The path to zero waste.
When Hart discusses Sierra´s FastOx gasifier technology, the first advantage he mentions is how relatively easy it is to implement. FastOx is based on traditional blast furnace technology. Not only are there plenty of well-trained personnel and resources already available, existing blast furnaces can be retrofitted.
“We replace where the blast of air comes into the furnace with proprietary nozzles that co-inject steam and oxygen,” said Hart. “We can turn an ordinary blast furnace into something that can take all of [Los Angeles´] waste in a single vessel.”
In a FastOx gasifier, waste goes into the top of the units, while oxygen and steam are injected at the bottom. The system recovers 100% of the waste. Synthesis gas rises to the top, while inorganic compounds collect at the bottom and exit the unit as inert stone and recyclables.
Perhaps the logistical feature Hart likes most is the full scalability of the technology. The initial commercial FastOx gasifiers have a 5-ton-per-day (TPD) capacity. But the company has already acquired land and building permits in Sacramento, Calif., to construct a [scaled-up] unit that will serve as a showpiece.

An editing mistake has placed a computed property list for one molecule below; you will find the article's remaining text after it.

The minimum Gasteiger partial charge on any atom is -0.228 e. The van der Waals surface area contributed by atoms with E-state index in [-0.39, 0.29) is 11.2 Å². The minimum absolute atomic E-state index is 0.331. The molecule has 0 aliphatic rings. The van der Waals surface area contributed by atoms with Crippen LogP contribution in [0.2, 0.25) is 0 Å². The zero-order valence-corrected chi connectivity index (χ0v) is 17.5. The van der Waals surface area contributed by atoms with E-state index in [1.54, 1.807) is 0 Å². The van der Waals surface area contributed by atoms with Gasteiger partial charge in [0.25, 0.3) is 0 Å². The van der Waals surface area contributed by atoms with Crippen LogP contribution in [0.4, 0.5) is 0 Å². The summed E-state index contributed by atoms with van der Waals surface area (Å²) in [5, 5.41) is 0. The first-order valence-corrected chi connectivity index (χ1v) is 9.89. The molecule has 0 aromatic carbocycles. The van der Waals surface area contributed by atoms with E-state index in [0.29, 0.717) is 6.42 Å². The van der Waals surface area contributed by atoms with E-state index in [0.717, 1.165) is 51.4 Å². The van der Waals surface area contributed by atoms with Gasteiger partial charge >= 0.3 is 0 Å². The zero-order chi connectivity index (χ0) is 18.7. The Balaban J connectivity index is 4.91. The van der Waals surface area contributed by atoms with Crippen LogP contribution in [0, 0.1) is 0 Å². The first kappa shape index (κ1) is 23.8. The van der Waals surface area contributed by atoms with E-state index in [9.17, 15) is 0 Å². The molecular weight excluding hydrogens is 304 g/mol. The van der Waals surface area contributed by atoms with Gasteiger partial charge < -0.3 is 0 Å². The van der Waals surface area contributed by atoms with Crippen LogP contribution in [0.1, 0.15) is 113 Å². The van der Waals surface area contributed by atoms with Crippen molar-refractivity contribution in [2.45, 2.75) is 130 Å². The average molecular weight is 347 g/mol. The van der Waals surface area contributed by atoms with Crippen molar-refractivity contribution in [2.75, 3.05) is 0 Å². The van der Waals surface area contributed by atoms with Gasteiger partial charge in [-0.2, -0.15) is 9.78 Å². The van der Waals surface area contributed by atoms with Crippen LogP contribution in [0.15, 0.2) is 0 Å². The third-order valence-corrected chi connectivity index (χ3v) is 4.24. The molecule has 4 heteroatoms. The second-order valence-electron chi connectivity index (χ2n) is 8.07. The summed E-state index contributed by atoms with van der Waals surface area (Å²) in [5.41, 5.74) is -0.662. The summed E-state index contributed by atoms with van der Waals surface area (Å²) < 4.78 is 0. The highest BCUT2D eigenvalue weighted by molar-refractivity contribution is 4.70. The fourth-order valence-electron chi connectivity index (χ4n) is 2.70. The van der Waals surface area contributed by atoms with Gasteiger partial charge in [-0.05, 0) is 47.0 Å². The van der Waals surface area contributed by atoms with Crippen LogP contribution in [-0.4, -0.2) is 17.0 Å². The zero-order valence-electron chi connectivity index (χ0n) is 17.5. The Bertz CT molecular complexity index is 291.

“We´ll bring in biomass, construction debris, medical waste and other material and turn it into syngas,” said Hart. “Then we´ll demo on-site all the things you can make with it.”
The 18-acre site, which Hart said is in view of the California state capitol building, has rail and barge access to accommodate massive amounts of feedstock. Hart said once the facility is built, companies with back-end processes are invited to be added to the site.
“The object is to be a universal gasifier,” he said. “People interested in the technology can come in and see any feedstock turned into any end product all on one site. It will be a one-stop shop.”
Hart said the company plans to break ground by the end of the year. In the meantime, he is continuing to gather support for FastOx. In November, Sierra added Bill Davis to its board of directors. Davis is a managing partner at Empirical Asset Management who also founded Ze-gen, a waste gasification and renewable energy company.
“The waste gasification industry has struggled to find a cost-effective and comprehensive gasifier,” said Davis. “Sierra Energy has the potential to fill that technology gap and provide a truly universal gasifier. I am looking forward to being a part of its progress.”
The future, said Hart, looks promising. Business and civic leaders who have seen the technology have offered encouraging feedback.
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